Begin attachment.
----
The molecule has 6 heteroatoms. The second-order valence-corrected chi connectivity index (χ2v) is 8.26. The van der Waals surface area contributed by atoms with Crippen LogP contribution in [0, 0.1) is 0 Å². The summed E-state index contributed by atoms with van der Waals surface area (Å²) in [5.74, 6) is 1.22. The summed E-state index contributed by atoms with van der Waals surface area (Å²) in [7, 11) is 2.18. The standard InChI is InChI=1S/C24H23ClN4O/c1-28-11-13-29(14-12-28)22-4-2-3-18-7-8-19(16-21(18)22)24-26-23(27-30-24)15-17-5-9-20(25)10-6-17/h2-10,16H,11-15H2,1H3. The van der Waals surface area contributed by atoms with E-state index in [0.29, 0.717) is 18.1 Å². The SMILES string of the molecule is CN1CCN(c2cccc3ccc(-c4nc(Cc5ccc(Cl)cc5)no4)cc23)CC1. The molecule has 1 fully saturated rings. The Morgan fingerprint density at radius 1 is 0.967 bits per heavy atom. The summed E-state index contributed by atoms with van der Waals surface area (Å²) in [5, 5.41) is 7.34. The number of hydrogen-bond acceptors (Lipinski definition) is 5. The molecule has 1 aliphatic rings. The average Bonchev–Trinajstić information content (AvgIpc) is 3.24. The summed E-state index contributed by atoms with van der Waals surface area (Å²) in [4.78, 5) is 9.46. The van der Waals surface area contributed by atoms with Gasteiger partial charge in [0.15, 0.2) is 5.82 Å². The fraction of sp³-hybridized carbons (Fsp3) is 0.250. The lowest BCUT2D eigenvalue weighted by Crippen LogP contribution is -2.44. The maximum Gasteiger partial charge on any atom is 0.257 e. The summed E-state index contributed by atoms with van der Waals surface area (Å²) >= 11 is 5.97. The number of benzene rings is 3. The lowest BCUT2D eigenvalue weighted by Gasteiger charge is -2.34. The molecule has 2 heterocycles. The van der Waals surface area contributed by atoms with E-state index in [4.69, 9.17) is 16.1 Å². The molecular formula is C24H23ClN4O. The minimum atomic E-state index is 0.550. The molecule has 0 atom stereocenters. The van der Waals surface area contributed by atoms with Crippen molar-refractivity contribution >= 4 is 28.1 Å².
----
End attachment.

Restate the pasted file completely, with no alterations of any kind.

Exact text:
The molecule has 6 heteroatoms. The second-order valence-corrected chi connectivity index (χ2v) is 8.26. The van der Waals surface area contributed by atoms with Crippen LogP contribution in [0, 0.1) is 0 Å². The summed E-state index contributed by atoms with van der Waals surface area (Å²) in [5.74, 6) is 1.22. The summed E-state index contributed by atoms with van der Waals surface area (Å²) in [7, 11) is 2.18. The standard InChI is InChI=1S/C24H23ClN4O/c1-28-11-13-29(14-12-28)22-4-2-3-18-7-8-19(16-21(18)22)24-26-23(27-30-24)15-17-5-9-20(25)10-6-17/h2-10,16H,11-15H2,1H3. The van der Waals surface area contributed by atoms with E-state index in [0.29, 0.717) is 18.1 Å². The SMILES string of the molecule is CN1CCN(c2cccc3ccc(-c4nc(Cc5ccc(Cl)cc5)no4)cc23)CC1. The molecule has 1 fully saturated rings. The Morgan fingerprint density at radius 1 is 0.967 bits per heavy atom. The summed E-state index contributed by atoms with van der Waals surface area (Å²) in [5, 5.41) is 7.34. The number of hydrogen-bond acceptors (Lipinski definition) is 5. The molecule has 1 aliphatic rings. The average Bonchev–Trinajstić information content (AvgIpc) is 3.24. The summed E-state index contributed by atoms with van der Waals surface area (Å²) in [4.78, 5) is 9.46. The van der Waals surface area contributed by atoms with Gasteiger partial charge in [0.15, 0.2) is 5.82 Å². The fraction of sp³-hybridized carbons (Fsp3) is 0.250. The lowest BCUT2D eigenvalue weighted by Crippen LogP contribution is -2.44. The maximum Gasteiger partial charge on any atom is 0.257 e. The summed E-state index contributed by atoms with van der Waals surface area (Å²) >= 11 is 5.97. The number of benzene rings is 3. The lowest BCUT2D eigenvalue weighted by Gasteiger charge is -2.34. The molecule has 2 heterocycles. The van der Waals surface area contributed by atoms with E-state index in [4.69, 9.17) is 16.1 Å². The molecular formula is C24H23ClN4O. The minimum atomic E-state index is 0.550. The molecule has 0 atom stereocenters. The van der Waals surface area contributed by atoms with Crippen molar-refractivity contribution >= 4 is 28.1 Å².